Front and rear track width are tf and tr respectively. The terms named b and c identify the vertical and lateral distance of suspension ball joints / IC to the contact patch. The astute reader can already recognize the connection between these values and the n-lines slope.
The red arrow indicates the forward direction of motion of our car.
Front and rear roll stiffness can be calculated as previously shown:
In the following picture, the same vehicle model is shown, this time including all the external forces acting on the car. Beside the centrifugal force –mAy and the vertical force Fz (combination of both weight and downforce, with the car here assumed having the CoP at the same position as the CG, for the sake of simplicity) acting at the CG (we ignore aerodynamic drag as it doesn’t conceptually influence what we want to show), we have the four contact patches forces, decomposed in their lateral and vertical components: front left tire force, Ffl (composed by Fyfl and Fzfl), front right tire force, Ffr (composed by Fyfr and Fzfr), rear left tire force, Frl (composed by Fyrl and Fzrl) and rear right tire force, Frr (composed by Fyrr and Fzrr).
If we consider the equilibrium of the vehicle (in lateral and vertical direction and to the rotation around longitudinal axis) we can write the following three equations:
Since we know that:
where ΔFzf is front load transfer and Fzf0 is the static weight acting on each front tyre (the CG is assumed lying on the car centerline, so the static loads acting on each wheel of the same axle are equal), we can derive:
where ΔFzr is rear load transfer.
So we can conclude:
To derive front and rear load transfers, we can consider the rotational equilibrium of each suspension, indicated in our schematic representation by each swing arm. To start, we will consider the front left suspension, shown in the left portion of the following picture. Please consider that the violet arrows represent here the variation of spring force (Fsf) magnitude due to load transfer, with respect to static conditions.
The rotational equilibrium of the front left suspension will be given by:
This can be rewritten as:
Analogously, the rotational equilibrium of the right suspension can be expressed as:
As we have seen, front axle roll stiffness is given by:
We also know that:
where Δsf is the suspension wheel travel. Combining the two equations we can derive:
Where Φ is car’s roll angle.
Front left and right suspension rotational equilibrium can then be rewritten as:
Summing the two equations together, we obtain:
And hence (using also the same approach for the rear suspension):
Till now, the roll angle remains unknown. Anyway we can calculate it as follows:
Mroll can be derived considering the equilibrium of the forces applied to the chassis by the control / swing arms.
We know that:
Chassis rotational equilibrium can then be written as:
Hence we derive:
With this in mind we can finally obtain:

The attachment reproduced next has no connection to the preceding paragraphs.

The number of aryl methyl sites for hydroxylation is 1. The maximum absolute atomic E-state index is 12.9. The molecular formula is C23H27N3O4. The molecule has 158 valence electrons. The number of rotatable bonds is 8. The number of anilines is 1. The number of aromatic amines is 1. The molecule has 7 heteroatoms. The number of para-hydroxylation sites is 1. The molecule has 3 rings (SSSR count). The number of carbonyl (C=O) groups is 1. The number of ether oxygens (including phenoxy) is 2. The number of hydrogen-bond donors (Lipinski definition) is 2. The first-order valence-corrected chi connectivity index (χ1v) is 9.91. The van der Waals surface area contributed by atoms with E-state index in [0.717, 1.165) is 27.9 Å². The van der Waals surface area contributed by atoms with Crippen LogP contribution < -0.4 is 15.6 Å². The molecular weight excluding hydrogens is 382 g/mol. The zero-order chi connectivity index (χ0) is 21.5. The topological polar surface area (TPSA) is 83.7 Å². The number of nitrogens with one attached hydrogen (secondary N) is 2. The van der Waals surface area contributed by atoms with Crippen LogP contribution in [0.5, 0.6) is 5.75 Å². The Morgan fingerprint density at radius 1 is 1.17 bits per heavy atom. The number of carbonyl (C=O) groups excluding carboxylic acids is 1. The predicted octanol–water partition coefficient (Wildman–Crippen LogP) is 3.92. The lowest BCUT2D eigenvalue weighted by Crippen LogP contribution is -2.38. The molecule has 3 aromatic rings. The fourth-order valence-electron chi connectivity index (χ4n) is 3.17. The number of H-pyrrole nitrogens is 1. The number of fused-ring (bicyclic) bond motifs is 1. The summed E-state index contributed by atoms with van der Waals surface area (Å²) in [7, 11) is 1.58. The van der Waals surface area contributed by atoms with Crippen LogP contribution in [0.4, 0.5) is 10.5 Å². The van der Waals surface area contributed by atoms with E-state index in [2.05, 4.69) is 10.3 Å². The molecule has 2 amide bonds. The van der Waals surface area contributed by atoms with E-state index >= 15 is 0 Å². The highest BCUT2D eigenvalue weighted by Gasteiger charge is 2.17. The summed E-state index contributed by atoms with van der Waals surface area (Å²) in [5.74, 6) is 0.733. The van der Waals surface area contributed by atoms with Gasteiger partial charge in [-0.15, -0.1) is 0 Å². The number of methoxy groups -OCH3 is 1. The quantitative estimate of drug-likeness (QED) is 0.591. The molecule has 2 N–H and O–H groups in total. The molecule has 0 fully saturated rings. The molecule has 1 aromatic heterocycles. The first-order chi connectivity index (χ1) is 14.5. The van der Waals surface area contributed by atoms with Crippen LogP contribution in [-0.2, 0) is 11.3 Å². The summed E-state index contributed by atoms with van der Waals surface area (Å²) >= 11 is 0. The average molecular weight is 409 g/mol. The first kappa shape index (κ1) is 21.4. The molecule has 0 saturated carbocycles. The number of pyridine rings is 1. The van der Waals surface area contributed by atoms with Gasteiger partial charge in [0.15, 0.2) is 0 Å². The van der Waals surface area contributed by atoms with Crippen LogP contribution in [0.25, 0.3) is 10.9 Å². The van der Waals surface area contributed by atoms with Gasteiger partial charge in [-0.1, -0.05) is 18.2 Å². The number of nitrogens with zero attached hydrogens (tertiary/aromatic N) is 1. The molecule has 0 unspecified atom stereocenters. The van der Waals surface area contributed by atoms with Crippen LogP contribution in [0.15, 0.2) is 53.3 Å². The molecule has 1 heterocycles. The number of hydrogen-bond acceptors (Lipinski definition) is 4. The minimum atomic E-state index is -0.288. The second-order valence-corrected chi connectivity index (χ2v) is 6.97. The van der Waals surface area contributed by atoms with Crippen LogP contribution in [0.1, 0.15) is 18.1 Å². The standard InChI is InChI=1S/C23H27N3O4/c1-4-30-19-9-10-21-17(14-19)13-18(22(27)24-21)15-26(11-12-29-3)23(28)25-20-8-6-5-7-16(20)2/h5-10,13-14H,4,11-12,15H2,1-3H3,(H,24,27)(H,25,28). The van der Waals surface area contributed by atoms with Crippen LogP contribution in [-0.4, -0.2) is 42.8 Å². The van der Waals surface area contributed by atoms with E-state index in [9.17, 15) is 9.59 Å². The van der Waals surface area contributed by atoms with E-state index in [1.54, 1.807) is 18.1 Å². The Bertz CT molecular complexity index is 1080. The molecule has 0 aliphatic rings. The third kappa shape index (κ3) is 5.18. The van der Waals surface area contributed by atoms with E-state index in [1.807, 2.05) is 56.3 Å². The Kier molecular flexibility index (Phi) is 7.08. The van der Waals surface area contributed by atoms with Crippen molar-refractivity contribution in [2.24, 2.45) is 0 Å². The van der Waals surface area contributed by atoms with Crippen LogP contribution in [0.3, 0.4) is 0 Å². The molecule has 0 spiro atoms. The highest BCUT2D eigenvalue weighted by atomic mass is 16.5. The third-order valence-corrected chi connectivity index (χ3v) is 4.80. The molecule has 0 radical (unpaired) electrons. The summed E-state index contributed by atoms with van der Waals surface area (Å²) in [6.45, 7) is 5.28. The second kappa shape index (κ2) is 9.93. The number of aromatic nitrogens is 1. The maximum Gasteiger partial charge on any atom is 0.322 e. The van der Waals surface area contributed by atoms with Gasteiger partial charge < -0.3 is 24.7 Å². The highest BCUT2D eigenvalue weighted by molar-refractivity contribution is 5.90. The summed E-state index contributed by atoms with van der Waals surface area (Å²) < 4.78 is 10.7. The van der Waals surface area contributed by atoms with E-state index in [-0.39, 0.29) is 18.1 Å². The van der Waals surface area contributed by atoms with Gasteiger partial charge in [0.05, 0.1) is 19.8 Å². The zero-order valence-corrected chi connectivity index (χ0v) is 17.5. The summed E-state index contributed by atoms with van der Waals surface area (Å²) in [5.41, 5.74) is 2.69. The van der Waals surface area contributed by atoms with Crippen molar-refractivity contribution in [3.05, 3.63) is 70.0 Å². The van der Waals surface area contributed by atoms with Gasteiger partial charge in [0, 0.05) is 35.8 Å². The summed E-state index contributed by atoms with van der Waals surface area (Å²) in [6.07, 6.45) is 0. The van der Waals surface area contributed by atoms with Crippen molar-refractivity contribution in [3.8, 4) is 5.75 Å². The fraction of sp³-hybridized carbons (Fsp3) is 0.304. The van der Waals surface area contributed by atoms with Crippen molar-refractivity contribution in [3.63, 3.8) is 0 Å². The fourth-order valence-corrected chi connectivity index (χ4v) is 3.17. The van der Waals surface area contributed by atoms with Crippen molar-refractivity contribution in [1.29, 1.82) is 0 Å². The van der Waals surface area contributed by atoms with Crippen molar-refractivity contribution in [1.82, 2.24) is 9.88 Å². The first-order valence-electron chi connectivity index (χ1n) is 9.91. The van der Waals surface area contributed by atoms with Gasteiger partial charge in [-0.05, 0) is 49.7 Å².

These two equations allow to calculate the load transfer that each axle experiences, basing on the cornering force that each tyre of an axle exchange with the road. Some readers may have already recognized how the terms “b/c” multiplying each Fy are nothing else than the slope of the n-line of each suspension. As we said already, n-lines slopes are closely related to the concept of roll centers and, from a pure conceptual perspective, they are nearly synonyms.
The first term of the equation is what we initially called “elastic load transfer”, because its value depends on the roll stiffness contribution of each axle to the overall roll stiffness and, hence, on the elastic elements of the suspension (tyres, springs and antiroll bar). It shows how, increasing the roll stiffness of only one axle produces a bigger load transfer on that axle, because the ratio between that axle roll stiffness and overall roll stiffness will increase. In steady state, this means that, increasing front roll stiffness we will create more understeer (or less oversteer).
The second term is what we initially defined as geometric load transfer. It basically shows how, if the n-line of a suspension gets a bigger slope, as identified by the term “b/c” (or, in other terms, we increase roll center height), the axle under analysis will experience a bigger load transfer. Again, this means if we increase the height “b” of our front pivot points while “c” stays the same (thus increasing our front roll center height), we will create more understeer (or less oversteer).
Out of ΔFzf and ΔFzr we can easy calculate the Total Lateral Load Transfer Distribution (TLLTD):
As we have seen, the bigger the TLLTD, the more the car will tend to understeer in steady state.
For the readers who are more familiar with vehicle dynamic topics, this formulation generates exactly the same results as the one using roll centers, under the same assumptions (cornering forces having the same magnitude on each side of the same axle and summing up to generate simply a Fyf for the front and a Fyr for the rear). Anyway, the equations we wrote are more generic and allows to obtain useful results also when considering non-equal cornering forces on the two side of the same axle (in extreme cases a wheel could be in the air, for example and hence produce no lateral force) or even when facing situations where the roll center migrates to very unpractical locations. This means, this formulation should suite better any coding approach to lateral load transfer calculations.